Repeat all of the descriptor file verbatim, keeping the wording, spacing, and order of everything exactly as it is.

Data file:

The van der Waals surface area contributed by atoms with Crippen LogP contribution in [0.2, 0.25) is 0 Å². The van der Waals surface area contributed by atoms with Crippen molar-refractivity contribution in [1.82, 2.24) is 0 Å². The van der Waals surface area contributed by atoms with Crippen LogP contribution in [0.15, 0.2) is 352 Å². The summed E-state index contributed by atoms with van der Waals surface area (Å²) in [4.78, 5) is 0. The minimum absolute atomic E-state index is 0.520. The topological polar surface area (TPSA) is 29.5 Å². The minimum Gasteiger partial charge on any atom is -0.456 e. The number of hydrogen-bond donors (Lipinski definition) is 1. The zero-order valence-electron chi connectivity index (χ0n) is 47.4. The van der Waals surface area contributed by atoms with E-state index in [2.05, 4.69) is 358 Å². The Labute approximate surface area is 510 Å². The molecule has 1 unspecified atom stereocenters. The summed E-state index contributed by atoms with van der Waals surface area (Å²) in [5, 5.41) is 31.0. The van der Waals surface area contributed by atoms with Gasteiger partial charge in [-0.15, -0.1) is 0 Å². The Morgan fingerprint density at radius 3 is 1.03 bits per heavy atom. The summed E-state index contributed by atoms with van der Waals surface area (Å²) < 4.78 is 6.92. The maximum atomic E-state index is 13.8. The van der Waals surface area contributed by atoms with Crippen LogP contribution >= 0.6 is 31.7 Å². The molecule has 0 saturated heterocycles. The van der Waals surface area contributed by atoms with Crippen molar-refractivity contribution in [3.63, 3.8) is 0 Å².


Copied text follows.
The van der Waals surface area contributed by atoms with Crippen LogP contribution in [0.2, 0.25) is 0 Å². The van der Waals surface area contributed by atoms with Crippen molar-refractivity contribution in [1.82, 2.24) is 0 Å². The van der Waals surface area contributed by atoms with Crippen LogP contribution in [0.15, 0.2) is 352 Å². The summed E-state index contributed by atoms with van der Waals surface area (Å²) in [4.78, 5) is 0. The minimum absolute atomic E-state index is 0.520. The topological polar surface area (TPSA) is 29.5 Å². The minimum Gasteiger partial charge on any atom is -0.456 e. The number of hydrogen-bond donors (Lipinski definition) is 1. The zero-order valence-electron chi connectivity index (χ0n) is 47.4. The van der Waals surface area contributed by atoms with E-state index in [2.05, 4.69) is 358 Å². The Labute approximate surface area is 510 Å². The molecule has 1 unspecified atom stereocenters. The summed E-state index contributed by atoms with van der Waals surface area (Å²) in [5, 5.41) is 31.0. The van der Waals surface area contributed by atoms with Gasteiger partial charge in [-0.15, -0.1) is 0 Å². The Morgan fingerprint density at radius 3 is 1.03 bits per heavy atom. The summed E-state index contributed by atoms with van der Waals surface area (Å²) < 4.78 is 6.92. The maximum atomic E-state index is 13.8. The van der Waals surface area contributed by atoms with Crippen LogP contribution >= 0.6 is 31.7 Å². The molecule has 0 saturated heterocycles. The van der Waals surface area contributed by atoms with Crippen molar-refractivity contribution in [3.63, 3.8) is 0 Å².